At lunch, the crew laughs and talks about the Bullets. "I'm so proud of him," says a woman. Gaskins literally beams.

In the afternoon, he cleans the lobby ashtrays. "My big boss always recognizes me," he says. "They have certain people who clean the judges' chambers. . . . They always say you did a nice job."

There is an emergency around 3 p.m. A fire in a trashcan is smoldering in an office. Gaskins handles it deftly. Then he takes the escalator to the basement to the janitorial headquarters.

"I used to work at the telephone company.People there were nice," he continues. "They'd clean behind themselves so they wouldn't make so much work for me. . . . "

"Did you learn any secrets when you walked into executive offices?" he is asked.

"Not many, not many." His silence seems a code of honor.

Gaskins earns $540 monthly, just enought to get by. Television is his culture; the Kennedy Center is as distant as Spain. He has neither transportation nor family doctor; no house and no hope of one.

At 6 p.m., Gaskins is hailing a cab to go from him home on 15th Street SE in Washington to the Gramercy Inn on Rhode Island Avenue. He's wearing slacks and sport shirt, V-neck sweater and cream-colored jacket. He picks up a coworker. It is quiet in the hotel hall as the dignitaries gather. There is Jery Davis, president of the minority-owned Unified janitorial services firm, and Courtland Cox, the city's minority business opportunities director, representing the mayor.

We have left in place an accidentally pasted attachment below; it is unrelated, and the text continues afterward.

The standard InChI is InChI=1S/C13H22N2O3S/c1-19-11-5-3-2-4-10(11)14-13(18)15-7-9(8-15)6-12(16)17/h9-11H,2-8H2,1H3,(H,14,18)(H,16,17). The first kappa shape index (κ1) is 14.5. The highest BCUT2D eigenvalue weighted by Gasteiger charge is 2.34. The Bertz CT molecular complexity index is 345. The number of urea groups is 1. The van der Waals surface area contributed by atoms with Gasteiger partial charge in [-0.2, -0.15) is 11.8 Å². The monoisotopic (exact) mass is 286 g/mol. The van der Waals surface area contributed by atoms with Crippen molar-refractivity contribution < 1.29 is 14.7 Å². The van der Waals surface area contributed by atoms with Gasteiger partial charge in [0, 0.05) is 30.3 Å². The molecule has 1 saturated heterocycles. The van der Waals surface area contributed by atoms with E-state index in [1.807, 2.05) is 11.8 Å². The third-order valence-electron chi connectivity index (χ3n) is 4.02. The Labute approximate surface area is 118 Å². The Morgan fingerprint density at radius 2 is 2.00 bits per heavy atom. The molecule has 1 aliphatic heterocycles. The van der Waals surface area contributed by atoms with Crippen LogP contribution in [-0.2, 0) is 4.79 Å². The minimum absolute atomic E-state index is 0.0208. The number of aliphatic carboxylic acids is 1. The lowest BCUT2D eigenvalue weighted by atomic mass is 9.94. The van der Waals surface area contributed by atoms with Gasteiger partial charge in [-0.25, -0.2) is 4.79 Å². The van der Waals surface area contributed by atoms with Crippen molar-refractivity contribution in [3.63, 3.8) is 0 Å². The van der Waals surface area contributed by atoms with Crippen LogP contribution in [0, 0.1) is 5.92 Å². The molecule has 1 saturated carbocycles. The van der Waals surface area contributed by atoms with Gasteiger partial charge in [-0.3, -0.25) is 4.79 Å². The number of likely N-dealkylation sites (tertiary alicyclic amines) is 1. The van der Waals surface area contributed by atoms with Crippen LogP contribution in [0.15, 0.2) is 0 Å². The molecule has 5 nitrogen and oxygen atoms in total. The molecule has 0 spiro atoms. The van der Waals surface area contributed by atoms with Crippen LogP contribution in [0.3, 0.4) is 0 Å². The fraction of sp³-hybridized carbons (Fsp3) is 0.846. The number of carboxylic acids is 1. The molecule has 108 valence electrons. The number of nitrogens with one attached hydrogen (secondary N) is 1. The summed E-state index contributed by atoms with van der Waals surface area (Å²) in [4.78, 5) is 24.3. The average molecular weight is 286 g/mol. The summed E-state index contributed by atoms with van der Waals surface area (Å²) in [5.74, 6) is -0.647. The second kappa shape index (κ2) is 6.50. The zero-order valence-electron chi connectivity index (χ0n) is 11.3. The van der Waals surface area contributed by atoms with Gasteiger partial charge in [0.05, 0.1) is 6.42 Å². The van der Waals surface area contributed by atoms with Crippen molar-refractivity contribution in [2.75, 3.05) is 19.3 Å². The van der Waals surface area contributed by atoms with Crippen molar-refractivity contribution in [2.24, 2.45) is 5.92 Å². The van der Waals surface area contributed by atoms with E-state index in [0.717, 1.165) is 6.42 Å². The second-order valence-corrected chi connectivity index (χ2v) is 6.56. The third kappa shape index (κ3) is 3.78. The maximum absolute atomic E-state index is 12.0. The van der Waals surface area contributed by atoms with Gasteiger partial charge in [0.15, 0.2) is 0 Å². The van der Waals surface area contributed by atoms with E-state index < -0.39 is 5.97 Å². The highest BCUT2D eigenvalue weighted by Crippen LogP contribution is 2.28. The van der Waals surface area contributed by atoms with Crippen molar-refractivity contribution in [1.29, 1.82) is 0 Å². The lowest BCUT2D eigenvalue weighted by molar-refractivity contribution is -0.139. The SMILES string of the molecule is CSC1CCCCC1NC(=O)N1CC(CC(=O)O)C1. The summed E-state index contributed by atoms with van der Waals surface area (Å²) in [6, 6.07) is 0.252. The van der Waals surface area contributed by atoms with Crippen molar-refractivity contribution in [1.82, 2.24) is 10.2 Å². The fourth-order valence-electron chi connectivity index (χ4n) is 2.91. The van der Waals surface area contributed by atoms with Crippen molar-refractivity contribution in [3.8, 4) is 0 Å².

"Each one doing a good job creates a building block toward the growth of this minority firm," somebody says. Unified has grown from a staff of one to 500 since 1971.

Gaskins savors the prime rib, sips the red wine. When it is his time to step onstage, he's jittery. Then he calms down. He wants to say how much he appreciates the people he works with. But nobody else speaks, so he doesn't either.

As he steps down, he can't resist a hard look at the terrazzo dining room floors. He frowns slightly, too polite to say what he's thinking as the limelight snaps off him, ending his big day in a flash. He's thinking about that the prime rib was fit for an executive, but could have done better on the floors.